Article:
The practice of science in a democratic society

Reuters

Technicians monitor the Alcator C-Mod experiment at the MIT Plasma Science and Fusion Center in Cambridge, Massachusetts, February 24, 2014.

Article Highlights

  • Science consists of using the experimental or empirical method to gain knowledge about the material world.

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  • The focus on overhead has made grant-getting, rather than teaching or research activity per se, the primary responsibility of faculty in the sciences.

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  • At least some portion of universities' scientific research should be pro bono.

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This essay is the ninth in a series exploring the role of the professions in a modern, liberal democratic society and their effect on the civic culture of the nation. For more information about AEI’s Program on American Citizenship, visit www.citizenship-aei.org.

René Descartes, one of the founding figures of modern science, predicted that the new mechanistic approach to understanding the natural world would yield great benefits for humanity, particularly with regard to improving health and longevity. For this reason, Descartes argued that public funds should be used to support scientific research. Descartes proved to be prophetic on both counts. The benefits of science have far exceeded anything Descartes could have imagined, and the public funding of science has become an accepted role of government in every industrially advanced nation. The result has been the creation of a new profession—that of scientist—unknown to Descartes and his contemporaries, whose scientific investigations remained the self-supported avocations of gentlemen of independent means.

The general public and their elected representatives seem to agree that scientific research is an important, even necessary, component of a modern economy. But the scientific profession is not without its contradictions. Government funding of science is justified by the argument that scientific research benefits the public, but modern science has become so technical and specialized that the public are rarely able to appreciate the potential value of the research their taxes fund. Scientific literacy remains low even in the most technologically advanced societies. The fact that science is mysterious to the general public has helped endow its practitioners with an aura of wonder in the popular mind. As a result, scientists have increasingly become accustomed to thinking of themselves as constituting an all-knowing elite that need answer to few or none.

The high level of public funding devoted to science exacerbates this tendency. In 2011 (the most recent year for which complete figures are available), federal research and development (R&D) spending exceeded $142 billion,[1] amounting to nearly 4 percent of the government’s $3.6 trillion in total outlays for that year.[2]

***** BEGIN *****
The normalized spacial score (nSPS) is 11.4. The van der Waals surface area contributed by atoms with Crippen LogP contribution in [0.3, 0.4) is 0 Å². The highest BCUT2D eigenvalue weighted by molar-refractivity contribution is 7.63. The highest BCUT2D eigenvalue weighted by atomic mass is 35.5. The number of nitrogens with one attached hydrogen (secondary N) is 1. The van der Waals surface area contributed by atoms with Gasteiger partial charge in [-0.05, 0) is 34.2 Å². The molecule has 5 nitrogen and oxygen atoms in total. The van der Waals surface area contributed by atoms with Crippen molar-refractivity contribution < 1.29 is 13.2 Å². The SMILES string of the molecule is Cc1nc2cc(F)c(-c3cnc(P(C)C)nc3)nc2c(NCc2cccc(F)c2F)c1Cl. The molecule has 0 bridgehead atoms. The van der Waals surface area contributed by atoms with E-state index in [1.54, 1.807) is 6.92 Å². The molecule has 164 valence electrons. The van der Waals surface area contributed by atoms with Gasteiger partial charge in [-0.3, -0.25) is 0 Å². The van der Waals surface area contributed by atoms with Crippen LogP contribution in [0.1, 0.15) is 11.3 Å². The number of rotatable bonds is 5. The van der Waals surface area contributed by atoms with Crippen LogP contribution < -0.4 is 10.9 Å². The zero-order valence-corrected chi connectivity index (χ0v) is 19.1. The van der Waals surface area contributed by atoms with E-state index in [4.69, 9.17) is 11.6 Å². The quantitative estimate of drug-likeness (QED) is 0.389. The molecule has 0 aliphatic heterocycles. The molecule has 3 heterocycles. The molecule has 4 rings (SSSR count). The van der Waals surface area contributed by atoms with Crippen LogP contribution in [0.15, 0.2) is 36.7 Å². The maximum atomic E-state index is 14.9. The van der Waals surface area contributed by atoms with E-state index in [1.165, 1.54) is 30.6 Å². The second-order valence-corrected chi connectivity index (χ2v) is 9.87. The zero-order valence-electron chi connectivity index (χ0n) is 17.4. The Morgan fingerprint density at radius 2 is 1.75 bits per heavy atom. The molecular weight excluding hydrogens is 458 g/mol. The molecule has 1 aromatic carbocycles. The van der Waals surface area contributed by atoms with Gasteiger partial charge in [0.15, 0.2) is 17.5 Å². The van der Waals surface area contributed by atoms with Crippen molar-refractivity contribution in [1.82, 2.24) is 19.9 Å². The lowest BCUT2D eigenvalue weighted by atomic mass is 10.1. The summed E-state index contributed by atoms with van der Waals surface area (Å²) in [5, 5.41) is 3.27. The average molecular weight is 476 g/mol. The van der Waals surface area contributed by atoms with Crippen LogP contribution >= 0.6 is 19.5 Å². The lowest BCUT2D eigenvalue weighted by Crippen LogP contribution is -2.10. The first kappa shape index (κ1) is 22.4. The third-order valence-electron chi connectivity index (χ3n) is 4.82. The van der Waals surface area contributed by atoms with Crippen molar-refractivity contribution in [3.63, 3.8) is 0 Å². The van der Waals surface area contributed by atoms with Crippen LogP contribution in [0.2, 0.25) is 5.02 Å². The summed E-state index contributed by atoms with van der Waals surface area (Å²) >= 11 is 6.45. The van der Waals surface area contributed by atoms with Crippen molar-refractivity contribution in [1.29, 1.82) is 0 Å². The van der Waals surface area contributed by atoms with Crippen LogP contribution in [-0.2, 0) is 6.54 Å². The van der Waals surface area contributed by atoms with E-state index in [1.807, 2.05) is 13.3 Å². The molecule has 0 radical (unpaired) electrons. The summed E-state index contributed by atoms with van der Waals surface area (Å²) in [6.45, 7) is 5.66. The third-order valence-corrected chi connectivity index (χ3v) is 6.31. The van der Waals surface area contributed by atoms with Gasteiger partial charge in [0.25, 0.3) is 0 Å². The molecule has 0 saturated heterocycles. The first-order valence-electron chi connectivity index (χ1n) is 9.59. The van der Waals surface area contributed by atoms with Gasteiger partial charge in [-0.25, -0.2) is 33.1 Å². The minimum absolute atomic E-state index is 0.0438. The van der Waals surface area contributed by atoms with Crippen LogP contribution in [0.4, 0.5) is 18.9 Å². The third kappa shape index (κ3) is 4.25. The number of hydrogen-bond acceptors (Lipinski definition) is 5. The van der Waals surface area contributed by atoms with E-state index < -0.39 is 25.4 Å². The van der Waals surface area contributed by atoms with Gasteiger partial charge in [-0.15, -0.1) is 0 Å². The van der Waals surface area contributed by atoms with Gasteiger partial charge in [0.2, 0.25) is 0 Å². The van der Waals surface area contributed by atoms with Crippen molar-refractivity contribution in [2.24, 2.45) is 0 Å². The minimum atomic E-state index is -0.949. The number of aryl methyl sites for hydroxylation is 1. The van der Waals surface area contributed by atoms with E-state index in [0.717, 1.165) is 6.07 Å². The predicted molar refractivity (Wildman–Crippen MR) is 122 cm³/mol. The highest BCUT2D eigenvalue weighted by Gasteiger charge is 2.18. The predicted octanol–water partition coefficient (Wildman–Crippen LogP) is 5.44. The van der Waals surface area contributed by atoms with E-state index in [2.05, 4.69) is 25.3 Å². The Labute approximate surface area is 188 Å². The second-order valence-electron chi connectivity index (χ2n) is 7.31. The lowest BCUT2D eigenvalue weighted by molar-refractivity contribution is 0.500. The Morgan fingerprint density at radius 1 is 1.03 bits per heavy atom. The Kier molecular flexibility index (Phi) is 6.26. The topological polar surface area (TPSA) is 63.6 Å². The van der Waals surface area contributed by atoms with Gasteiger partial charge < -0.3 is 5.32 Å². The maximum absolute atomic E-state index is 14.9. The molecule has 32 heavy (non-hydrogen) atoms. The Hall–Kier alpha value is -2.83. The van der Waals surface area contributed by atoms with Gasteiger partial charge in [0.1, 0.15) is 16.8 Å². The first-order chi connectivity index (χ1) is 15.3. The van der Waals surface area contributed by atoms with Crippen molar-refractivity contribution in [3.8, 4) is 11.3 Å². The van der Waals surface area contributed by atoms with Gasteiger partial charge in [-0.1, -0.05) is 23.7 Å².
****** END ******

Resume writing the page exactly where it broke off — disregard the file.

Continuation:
Maintaining this high level of funding has become a major goal of the US scientific community and of the higher education establishment, which has come to depend on federal R&D dollars. Yet, as in other areas of public life, the dependence on government largesse has given rise to numerous distortions, which if unchecked have the potential to cause real harm to the scientific profession and to the universities that serve to foster both it and an informed and thoughtful citizenry. I address these issues from the perspective of a practicing scientist who has obtained and spent my fair share of federal research funding over my career, and of a university professor who has witnessed firsthand some of the undesirable (if often unintended) consequences of federal R&D funding on US universities.

The economic and social benefits derived from scientific research do not require elaboration. Technological advances have spurred industrial growth for the past several centuries, and the rise of science and modern industrial economies went hand in hand. Research in medicine, public health, and agriculture has eliminated some diseases, improved overall longevity, and assured a more reliable food supply. Yet the economic benefits of research do not require that it be funded by governments. Indeed it has sometimes been argued that the technological research that reaps the greatest economic benefits is funded by private industry. Be that as it may, applied technological advances invariably rely on basic research, which private industry may be reluctant to fund if the practical applications are not immediately obvious. On the other hand, in the US context, public funding of research need not imply (as it generally has since World War II) a dominant role for the federal government. State governments and private foundations have historically played key roles in basic research in the United States.

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Notes
1. John E. Sargent Jr., Federal Research and Development Funding: FY2013 (Congressional Research Service, 2013), www.fas.org/sgp/crs/misc/R42410.pdf.
2. Office of Management and Budget. Fiscal Year 2013: Historical Tables: Budget of the US Government (Washington, DC: US Government Printing Office, 2013), www.whitehouse.gov/sites/default/files/omb/budget/fy2013/assets/hist.pdf.

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